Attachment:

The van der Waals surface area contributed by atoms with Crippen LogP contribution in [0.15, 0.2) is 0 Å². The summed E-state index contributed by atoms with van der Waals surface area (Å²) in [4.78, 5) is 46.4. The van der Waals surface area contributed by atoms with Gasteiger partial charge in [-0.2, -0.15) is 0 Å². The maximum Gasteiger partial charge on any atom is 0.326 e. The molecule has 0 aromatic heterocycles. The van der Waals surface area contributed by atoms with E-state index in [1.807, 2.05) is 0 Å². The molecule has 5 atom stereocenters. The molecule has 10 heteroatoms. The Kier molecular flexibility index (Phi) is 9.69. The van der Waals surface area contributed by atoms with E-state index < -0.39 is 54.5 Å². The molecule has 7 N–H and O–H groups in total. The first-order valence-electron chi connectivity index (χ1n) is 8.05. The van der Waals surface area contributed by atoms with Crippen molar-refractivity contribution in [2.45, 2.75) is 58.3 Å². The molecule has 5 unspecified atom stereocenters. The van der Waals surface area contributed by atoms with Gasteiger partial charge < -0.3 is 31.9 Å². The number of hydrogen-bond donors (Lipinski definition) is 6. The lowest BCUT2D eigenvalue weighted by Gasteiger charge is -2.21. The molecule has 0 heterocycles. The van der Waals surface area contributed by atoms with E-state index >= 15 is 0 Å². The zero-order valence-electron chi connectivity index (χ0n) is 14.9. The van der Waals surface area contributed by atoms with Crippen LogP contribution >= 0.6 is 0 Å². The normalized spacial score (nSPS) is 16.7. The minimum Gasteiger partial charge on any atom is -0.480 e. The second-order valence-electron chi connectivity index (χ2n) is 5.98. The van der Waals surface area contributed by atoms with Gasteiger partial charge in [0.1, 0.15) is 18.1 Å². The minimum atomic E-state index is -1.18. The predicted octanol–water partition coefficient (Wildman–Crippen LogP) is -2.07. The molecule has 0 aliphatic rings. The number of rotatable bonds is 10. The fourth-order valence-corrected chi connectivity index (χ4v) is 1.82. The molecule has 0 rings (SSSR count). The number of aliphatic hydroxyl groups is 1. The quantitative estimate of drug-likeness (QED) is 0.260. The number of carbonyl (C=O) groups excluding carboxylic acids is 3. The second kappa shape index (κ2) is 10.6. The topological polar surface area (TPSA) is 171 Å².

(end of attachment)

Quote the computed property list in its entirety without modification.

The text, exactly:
The van der Waals surface area contributed by atoms with Crippen LogP contribution in [0.15, 0.2) is 0 Å². The summed E-state index contributed by atoms with van der Waals surface area (Å²) in [4.78, 5) is 46.4. The van der Waals surface area contributed by atoms with Gasteiger partial charge in [-0.2, -0.15) is 0 Å². The maximum Gasteiger partial charge on any atom is 0.326 e. The molecule has 0 aromatic heterocycles. The van der Waals surface area contributed by atoms with E-state index in [1.807, 2.05) is 0 Å². The molecule has 5 atom stereocenters. The molecule has 10 heteroatoms. The Kier molecular flexibility index (Phi) is 9.69. The van der Waals surface area contributed by atoms with E-state index < -0.39 is 54.5 Å². The molecule has 7 N–H and O–H groups in total. The first-order valence-electron chi connectivity index (χ1n) is 8.05. The van der Waals surface area contributed by atoms with Crippen molar-refractivity contribution in [2.45, 2.75) is 58.3 Å². The molecule has 5 unspecified atom stereocenters. The van der Waals surface area contributed by atoms with Gasteiger partial charge < -0.3 is 31.9 Å². The number of hydrogen-bond donors (Lipinski definition) is 6. The lowest BCUT2D eigenvalue weighted by Gasteiger charge is -2.21. The molecule has 0 heterocycles. The van der Waals surface area contributed by atoms with E-state index >= 15 is 0 Å². The zero-order valence-electron chi connectivity index (χ0n) is 14.9. The van der Waals surface area contributed by atoms with Crippen LogP contribution >= 0.6 is 0 Å². The normalized spacial score (nSPS) is 16.7. The minimum Gasteiger partial charge on any atom is -0.480 e. The second-order valence-electron chi connectivity index (χ2n) is 5.98. The van der Waals surface area contributed by atoms with Gasteiger partial charge in [0.1, 0.15) is 18.1 Å². The minimum atomic E-state index is -1.18. The predicted octanol–water partition coefficient (Wildman–Crippen LogP) is -2.07. The molecule has 0 aliphatic rings. The number of rotatable bonds is 10. The fourth-order valence-corrected chi connectivity index (χ4v) is 1.82. The molecule has 0 rings (SSSR count). The number of aliphatic hydroxyl groups is 1. The quantitative estimate of drug-likeness (QED) is 0.260. The number of carbonyl (C=O) groups excluding carboxylic acids is 3. The second kappa shape index (κ2) is 10.6. The topological polar surface area (TPSA) is 171 Å².